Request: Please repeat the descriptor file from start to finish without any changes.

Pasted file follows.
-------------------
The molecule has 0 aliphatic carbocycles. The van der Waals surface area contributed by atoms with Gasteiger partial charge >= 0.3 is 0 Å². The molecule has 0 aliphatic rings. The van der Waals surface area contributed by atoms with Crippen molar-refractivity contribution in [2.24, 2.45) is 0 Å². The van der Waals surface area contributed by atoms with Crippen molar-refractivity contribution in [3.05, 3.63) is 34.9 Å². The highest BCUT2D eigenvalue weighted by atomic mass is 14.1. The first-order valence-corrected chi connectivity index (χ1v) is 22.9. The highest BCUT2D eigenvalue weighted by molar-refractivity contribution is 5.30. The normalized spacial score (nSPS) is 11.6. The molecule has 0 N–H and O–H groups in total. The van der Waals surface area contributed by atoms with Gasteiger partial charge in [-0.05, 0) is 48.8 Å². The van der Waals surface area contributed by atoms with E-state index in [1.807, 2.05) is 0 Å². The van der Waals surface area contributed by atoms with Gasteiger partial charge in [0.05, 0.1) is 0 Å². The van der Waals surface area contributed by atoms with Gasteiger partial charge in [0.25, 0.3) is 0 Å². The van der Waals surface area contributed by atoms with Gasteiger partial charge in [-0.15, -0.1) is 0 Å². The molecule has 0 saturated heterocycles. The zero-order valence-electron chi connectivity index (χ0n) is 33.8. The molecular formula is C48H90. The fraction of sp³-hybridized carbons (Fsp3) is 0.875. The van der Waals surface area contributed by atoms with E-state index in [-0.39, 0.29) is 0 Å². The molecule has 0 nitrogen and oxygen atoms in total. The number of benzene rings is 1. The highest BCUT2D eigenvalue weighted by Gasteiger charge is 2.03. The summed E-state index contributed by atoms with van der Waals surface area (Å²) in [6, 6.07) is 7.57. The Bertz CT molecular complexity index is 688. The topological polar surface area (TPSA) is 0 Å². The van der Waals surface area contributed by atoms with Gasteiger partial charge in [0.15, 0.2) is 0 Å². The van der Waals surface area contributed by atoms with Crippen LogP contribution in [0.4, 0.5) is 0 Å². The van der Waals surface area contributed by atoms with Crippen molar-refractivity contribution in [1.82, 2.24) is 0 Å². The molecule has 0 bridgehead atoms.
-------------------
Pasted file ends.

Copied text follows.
The molecule has 0 aliphatic carbocycles. The van der Waals surface area contributed by atoms with Gasteiger partial charge >= 0.3 is 0 Å². The molecule has 0 aliphatic rings. The van der Waals surface area contributed by atoms with Crippen molar-refractivity contribution in [2.24, 2.45) is 0 Å². The van der Waals surface area contributed by atoms with Crippen molar-refractivity contribution in [3.05, 3.63) is 34.9 Å². The highest BCUT2D eigenvalue weighted by atomic mass is 14.1. The first-order valence-corrected chi connectivity index (χ1v) is 22.9. The highest BCUT2D eigenvalue weighted by molar-refractivity contribution is 5.30. The normalized spacial score (nSPS) is 11.6. The molecule has 0 N–H and O–H groups in total. The van der Waals surface area contributed by atoms with Gasteiger partial charge in [-0.05, 0) is 48.8 Å². The van der Waals surface area contributed by atoms with E-state index in [1.807, 2.05) is 0 Å². The van der Waals surface area contributed by atoms with Gasteiger partial charge in [0.05, 0.1) is 0 Å². The van der Waals surface area contributed by atoms with Gasteiger partial charge in [0.25, 0.3) is 0 Å². The van der Waals surface area contributed by atoms with Gasteiger partial charge in [-0.15, -0.1) is 0 Å². The molecule has 0 saturated heterocycles. The zero-order valence-electron chi connectivity index (χ0n) is 33.8. The molecular formula is C48H90. The fraction of sp³-hybridized carbons (Fsp3) is 0.875. The van der Waals surface area contributed by atoms with E-state index in [-0.39, 0.29) is 0 Å². The molecule has 0 nitrogen and oxygen atoms in total. The number of benzene rings is 1. The highest BCUT2D eigenvalue weighted by Gasteiger charge is 2.03. The summed E-state index contributed by atoms with van der Waals surface area (Å²) in [6, 6.07) is 7.57. The Bertz CT molecular complexity index is 688. The topological polar surface area (TPSA) is 0 Å². The van der Waals surface area contributed by atoms with Gasteiger partial charge in [0.15, 0.2) is 0 Å². The van der Waals surface area contributed by atoms with Crippen LogP contribution in [0.4, 0.5) is 0 Å². The van der Waals surface area contributed by atoms with Crippen molar-refractivity contribution in [1.82, 2.24) is 0 Å². The molecule has 0 bridgehead atoms.